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Puffing packs - edf jet

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TonyS13/08/2020 18:51:26
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Vecchio,

quite right, all very confusing. Seems as though it's not as black and white as I'd thought however...just to add fuel to the debate which is the lifeblood of any community.

First test on the Wattmeter shows 450Watts and 37 Amps drawn at WOT. The last pack I wrecked was an Overlander Extreme 1700 30C. Upon landing the charge was 12% (ouch - never usually go that low but in my defence it is a small capacity battery so the flight time went by very quickly...). As always it recovered, in this case to show 21% when it had cooled off a bit.

Richard Wills 213/08/2020 18:58:08
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250 forum posts
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37a at 450 watts gives an under load voltage of 12.2 ish so the pack is not really being overworked at that. I think lack of cooling and possibly taking too much of the capacity from the battery may actually be your main issues.

TonyS13/08/2020 19:12:06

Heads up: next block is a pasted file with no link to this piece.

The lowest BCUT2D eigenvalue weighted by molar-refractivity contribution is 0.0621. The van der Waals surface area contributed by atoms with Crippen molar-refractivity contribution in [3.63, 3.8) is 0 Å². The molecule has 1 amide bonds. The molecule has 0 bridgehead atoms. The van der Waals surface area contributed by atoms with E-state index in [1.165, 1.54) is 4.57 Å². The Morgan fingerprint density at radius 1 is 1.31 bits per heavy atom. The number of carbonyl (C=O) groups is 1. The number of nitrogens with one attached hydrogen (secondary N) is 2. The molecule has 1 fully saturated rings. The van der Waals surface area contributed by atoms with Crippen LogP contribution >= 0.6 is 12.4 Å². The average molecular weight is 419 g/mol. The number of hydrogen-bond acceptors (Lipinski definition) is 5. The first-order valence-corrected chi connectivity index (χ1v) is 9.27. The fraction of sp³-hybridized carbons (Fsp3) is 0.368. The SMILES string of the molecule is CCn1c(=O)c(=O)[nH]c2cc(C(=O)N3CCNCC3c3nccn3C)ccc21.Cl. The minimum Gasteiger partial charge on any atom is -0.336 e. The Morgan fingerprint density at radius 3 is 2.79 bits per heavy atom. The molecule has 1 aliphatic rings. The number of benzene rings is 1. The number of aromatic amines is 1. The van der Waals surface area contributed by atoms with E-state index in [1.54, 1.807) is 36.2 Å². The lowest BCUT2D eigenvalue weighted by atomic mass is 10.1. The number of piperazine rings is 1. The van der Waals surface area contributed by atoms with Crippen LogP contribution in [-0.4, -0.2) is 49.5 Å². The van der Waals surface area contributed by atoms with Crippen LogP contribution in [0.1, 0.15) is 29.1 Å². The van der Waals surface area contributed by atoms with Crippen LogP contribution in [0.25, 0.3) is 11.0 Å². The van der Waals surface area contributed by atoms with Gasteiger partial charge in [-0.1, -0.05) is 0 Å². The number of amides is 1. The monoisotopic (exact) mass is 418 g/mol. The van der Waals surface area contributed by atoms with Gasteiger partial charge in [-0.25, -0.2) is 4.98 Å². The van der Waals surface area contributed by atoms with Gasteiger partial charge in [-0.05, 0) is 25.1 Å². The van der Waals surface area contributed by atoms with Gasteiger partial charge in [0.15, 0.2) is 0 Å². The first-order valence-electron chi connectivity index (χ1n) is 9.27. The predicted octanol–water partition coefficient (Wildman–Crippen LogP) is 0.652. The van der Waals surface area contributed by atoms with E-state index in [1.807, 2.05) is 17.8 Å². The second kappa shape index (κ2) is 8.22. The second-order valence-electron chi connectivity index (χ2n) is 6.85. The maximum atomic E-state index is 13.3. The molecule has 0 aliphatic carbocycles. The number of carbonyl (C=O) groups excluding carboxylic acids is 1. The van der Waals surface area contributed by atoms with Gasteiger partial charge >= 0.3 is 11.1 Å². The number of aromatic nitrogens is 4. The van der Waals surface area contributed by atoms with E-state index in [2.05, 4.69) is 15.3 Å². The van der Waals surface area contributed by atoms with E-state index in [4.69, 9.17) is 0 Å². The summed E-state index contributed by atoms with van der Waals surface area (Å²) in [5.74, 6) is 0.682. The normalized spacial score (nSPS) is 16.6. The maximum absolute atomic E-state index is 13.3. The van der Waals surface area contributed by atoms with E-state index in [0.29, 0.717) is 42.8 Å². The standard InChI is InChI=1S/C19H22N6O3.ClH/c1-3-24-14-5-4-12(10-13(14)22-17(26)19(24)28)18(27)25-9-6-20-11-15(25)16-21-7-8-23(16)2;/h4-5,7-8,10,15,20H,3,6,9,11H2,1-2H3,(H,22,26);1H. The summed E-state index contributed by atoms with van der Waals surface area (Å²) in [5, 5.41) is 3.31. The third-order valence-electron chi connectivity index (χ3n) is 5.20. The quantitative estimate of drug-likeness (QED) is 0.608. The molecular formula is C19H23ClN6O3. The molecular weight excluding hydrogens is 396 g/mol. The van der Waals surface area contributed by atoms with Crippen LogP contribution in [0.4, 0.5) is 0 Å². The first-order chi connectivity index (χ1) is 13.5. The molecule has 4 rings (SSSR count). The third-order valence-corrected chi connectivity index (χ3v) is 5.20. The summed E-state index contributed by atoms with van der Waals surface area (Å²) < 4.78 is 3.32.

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1186 forum posts
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But isn’t a 3s pack supposed to be delivering 11 volts or so, so it’s stretched to deliver 12.2?

Richard Wills 213/08/2020 19:20:31
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250 forum posts
7 photos

11.1 is the nominal voltage which is pretty much empty. 12.6 is the fully charged voltage, so a 0.4v drop under load is pretty good. They are being worked pretty hard at WOT but If it was being overworked the voltage drop under load would be much worse.

Edited By Richard Wills 2 on 13/08/2020 19:23:07

Edited By Richard Wills 2 on 13/08/2020 19:24:14

TonyS13/08/2020 22:18:44
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Thanks Ric. Useful to know.

PatMc13/08/2020 23:15:40
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Posted by Richard Wills 2 on 13/08/2020 17:15:49: